- Succumb to Fox News hysteria, dig myself a large hole in my backyard, line it with concrete, make a bulk run to Costco, and hole up with piles of Glenn Beck/Ron Paul literature to wait out the 2012 Mayan apocalypse, only venturing forth to meet our inevitable alien overlords when I can reasonably expect to assert my new position as king of the mole people (after I've battled and vanquished Pat Robertson for the title); or
- as I've already survived two (2!) raptures in 2011 using nothing but cynicism and common sense, consider myself well-nigh argmageddon-proof, and soldier on.
2011 was a busy year for me. I read voraciously, watched movies fanatically, finished and submitted a new manuscript, went to work every day, and even started working out on a semi-regular basis. Now, having surpassed 100 books read and achieving a personal best of 25 push-ups in a row without vomiting, I look at my 2012 prospects and get instantly fatigued.
Shelf Monkey), but has somewhere along the line transformed itself into more of an all-purpose literary review site. Not that I'm complaining, the site has kept me sane for some time, and has fostered an unexpected ability to gain free books for review purposes. Yet now, with the impending release of my sophomore effort Husk, I have decided to create a new site devoted entirely to my personal efforts, and leave Shelf Monkey (the blog) open as a continuing review site for whatever books and occasional movies capture my fancy. The new site is still a work in progress, but it's a public one, and I hope that you'll bookmark www.coreyredekop.ca and visit regularly for news and events relating to Corey Redekop the professional author. I've already imported most of my blogposts from here that relate to me, me, me, and the site is only going to get bigger when I win the Giller (*not a guarantee).
So shelf-monkey.blogspot.com will now solely become a review site, one I maintain purely for personal reasons. I like books, I like talking about books, I like recommending books, and occasionally I like trashing books. I'll be streamlining this site somewhat, ridding the blog of certain posts, perhaps altering the look. But rest assured, the content will be of the same middling calibre you've come to expect and tolerate from a low-rent Canadian author such as yours truly. I'll make occasional cross-over posts, but I feel I need to separate the professional me from the blogger me. This new blogger-me will be known online as Tasha Chestnut (not really).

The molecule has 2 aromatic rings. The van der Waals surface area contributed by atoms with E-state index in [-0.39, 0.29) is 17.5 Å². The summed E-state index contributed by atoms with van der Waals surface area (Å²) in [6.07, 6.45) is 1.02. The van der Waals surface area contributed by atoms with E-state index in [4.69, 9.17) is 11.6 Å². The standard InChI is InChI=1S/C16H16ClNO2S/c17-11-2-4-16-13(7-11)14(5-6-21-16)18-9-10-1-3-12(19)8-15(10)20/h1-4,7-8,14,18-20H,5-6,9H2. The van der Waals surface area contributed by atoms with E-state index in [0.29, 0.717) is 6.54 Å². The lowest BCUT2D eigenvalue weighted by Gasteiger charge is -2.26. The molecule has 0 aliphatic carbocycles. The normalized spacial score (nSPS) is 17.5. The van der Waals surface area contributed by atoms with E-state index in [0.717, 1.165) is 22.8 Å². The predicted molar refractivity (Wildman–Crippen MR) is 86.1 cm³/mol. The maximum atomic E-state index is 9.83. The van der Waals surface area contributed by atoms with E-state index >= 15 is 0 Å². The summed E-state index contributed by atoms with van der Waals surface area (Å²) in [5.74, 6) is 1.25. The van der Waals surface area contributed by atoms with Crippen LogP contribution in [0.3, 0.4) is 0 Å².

I think I'll cut back. I went for broke last year, and while I don't regret it, I didn't stop and smell the pages enough. So while I'm going to still read new books and review them (hopefully more regularly than of late), I'm planning to go back to my stacks and luxuriate in some past favourites. Rereading a novel is always a treat, because while the book has not changed, the reader has. I've already gained new insights into Jim Dodge's Stone Junction. I was in my mid-twenties when I first read it (taken from a bargain bin on a whim, became one of my absolute favourites, don't you love it when that happens?), and while I fell in love instantly, I lacked the knowledge to judge it on more than surface grounds. Now, a lifetime later, I am catching the freewheeling seeds of its progenitors in the text, the styles of Tom Robbins, Thomas Pynchon, Kurt Vonnegut, and Richard Brautigan that were unknown to me at the time, but have since served to evolve my personality.
After Stone Junction, I'm going to dance my fingers across the shelves and see what strikes my fancy. I've already put aside The World According to Garp (I estimate I've read this ten times already), The Iowa Baseball Confederacy (estimate: six times), Henderson the Rain King (four), and Do Androids Dream of Electric Sheep? (twelve). Perhaps I'll make a contest of it, a la my past Critical Monkey series devoted to the novels we were all avoiding. Haven't decided yet, although I will review them all here.
And beyond that, who knows? There's a cornucopia of awesomeness always on the horizon, some with buzz, some surprises. I've already read a few upcoming releases (a perk of the position), and while I won't review them yet, I will say keep a close eye out for Christopher Meades' The Last Hiccup and Scott Fotheringham's The Rest is Silence.
So bring it on, 2012! Ancient Mayans be damned! We have nothing to fear but fear itself, and the 2012 general U.S. election!